We have had many people ask for more information about the 88 dogs we brought in from Alberta SPCA a few weeks ago. Short answer: the dogs are doing pretty well but we still have some work to do. Most of them are chihuahua or yorkie breeds and a lot of them came to us with health and behaviour issues. Many have had surgery or are undergoing behaviour enrichment and are recovering and learning in foster homes, others have already been adopted!
One thing we have noticed about these dogs is their extreme level of fear. In fact the level of fear they are displaying is not something we see every day here at Calgary Humane Society. That is why we wanted to share some tips for those looking to adopt one of these dogs or any fearful dog for that matter. (more…)
The Protection and Investigations Department responds to 1200-1500 concerns annually, dealing mainly with: Abuse, neglect, cruelty and abandonment.
To help the public have a better understanding of what cruelty and neglect is in Alberta and what exactly our Peace Officers are able to do under the law, we will be looking at the issues listed above this month. (more…)
On May 13, 2014, Calgary Humane Society’s Protection and Investigations department removed more than 30
dogs of varying breeds from a home in the Acadia community of Southeast Calgary. This was due to a multiagency
collaborative effort deeming the house to be unfit for human habitation. On June 30, 2014, Calgary
Humane Society Peace Officers charged Beverly Jean Creed of Calgary, Alberta for causing or permitting an
animal to be in distress, contrary to the Animal Protection Act of Alberta. The 51 counts include charges laid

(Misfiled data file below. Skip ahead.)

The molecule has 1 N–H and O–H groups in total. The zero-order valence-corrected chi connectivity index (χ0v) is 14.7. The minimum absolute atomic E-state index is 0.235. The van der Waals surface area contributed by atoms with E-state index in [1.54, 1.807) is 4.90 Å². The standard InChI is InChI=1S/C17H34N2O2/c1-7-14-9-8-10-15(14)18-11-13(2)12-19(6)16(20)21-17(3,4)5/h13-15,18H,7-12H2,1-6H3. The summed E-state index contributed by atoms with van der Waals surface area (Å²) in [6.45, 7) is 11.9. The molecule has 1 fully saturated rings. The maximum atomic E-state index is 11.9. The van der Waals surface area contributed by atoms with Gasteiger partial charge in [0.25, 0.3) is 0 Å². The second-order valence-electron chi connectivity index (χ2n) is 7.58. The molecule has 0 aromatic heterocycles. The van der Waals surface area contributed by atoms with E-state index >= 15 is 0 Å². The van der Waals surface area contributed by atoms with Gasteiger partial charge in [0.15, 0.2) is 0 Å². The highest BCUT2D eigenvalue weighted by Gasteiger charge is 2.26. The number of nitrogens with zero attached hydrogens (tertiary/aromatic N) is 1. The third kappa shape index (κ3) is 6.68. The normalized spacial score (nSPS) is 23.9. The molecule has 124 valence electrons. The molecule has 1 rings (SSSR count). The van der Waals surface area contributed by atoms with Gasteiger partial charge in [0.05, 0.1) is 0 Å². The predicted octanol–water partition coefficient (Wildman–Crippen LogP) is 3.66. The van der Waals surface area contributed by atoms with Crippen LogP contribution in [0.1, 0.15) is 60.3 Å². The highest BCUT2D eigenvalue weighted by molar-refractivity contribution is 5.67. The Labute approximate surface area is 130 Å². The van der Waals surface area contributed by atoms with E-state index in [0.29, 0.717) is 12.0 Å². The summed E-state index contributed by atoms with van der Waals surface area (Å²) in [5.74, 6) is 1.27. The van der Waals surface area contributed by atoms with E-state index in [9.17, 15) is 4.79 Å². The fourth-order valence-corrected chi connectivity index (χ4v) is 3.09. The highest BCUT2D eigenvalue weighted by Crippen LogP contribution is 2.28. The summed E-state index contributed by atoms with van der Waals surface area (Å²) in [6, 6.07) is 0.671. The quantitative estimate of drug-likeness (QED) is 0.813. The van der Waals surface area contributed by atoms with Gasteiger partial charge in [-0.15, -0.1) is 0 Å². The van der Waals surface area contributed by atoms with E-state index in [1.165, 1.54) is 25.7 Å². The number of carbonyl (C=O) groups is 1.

due to distress suffered by the animals as a result of environmental conditions of the dwelling, as well as
charges pertaining to 17 dogs deemed by veterinarians to be in medical distress.
On April 10, 2015, Creed pleaded guilty and was sentenced to a $10,000 fine and a lifetime two-animal limit.
Officer Nichols, Manager-Cruelty Investigations with Calgary Humane Society stated, “This is the largest fine
ever handed down in Calgary for an Animal Cruelty case. This reflects both the number of animals involved
and the severity of the environmental and medical neglect. The animal limit effectively ends any breeding, pet
sitting or mass handling/showing which is a considerable penalty considering Creed’s lengthy involvement in
the dog show community. Hopefully this sentence acts as a deterrent for those warehousing animals for any
purpose. This case demonstrates how severely quality of care can drop off with a large population of animals.”
On Friday March 27, 2015, Nicolino Ivano CAMARDI was sentenced to 22 months with credit for 16 months time served as well as a lifetime prohibition from owning animals on charges of causing
unnecessary pain, suffering or injury to an animal.
In January of 2014, a husky and a cat were found deceased with their muzzles bound shut in a Willow Park alley.
Both animals were taken to a local veterinarian for necropsy to determine the cause of death. It was determined the husky died from starvation and had been chronically malnourished. The veterinarian also determined the cause of death for the cat was asphyxia due to ligature strangulation following the infliction of multiple traumatic injuries to the head, tail and hind limbs.
Calgary Humane Society Peace Officers were able to piece together a case against CAMARDI, culminating in his arrest and subsequent remand and sentence. Brad Nichols, Manager, Animal Cruelty Investigations stated, “This is a horrific and violent crime that got the attention of the city (and beyond) in a way that animal cruelty has not before. This was the case that citizens put their foot down and said, we are not going to tolerate animal abuse. Today’s sentence reflects the serious nature of the offences, both by incarcerating Mr. CAMARDI for, until very recently, an unprecedented duration as well as prohibiting him from owning or caring for animals for life. This was the most complex animal cruelty case that we have ever investigated. We exhausted all available investigative strategies, including extensive DNA forensics, in putting this case together. With the closure on this case I am extremely proud of my team, the collaboration with Calgary Police Service and the response from this community.”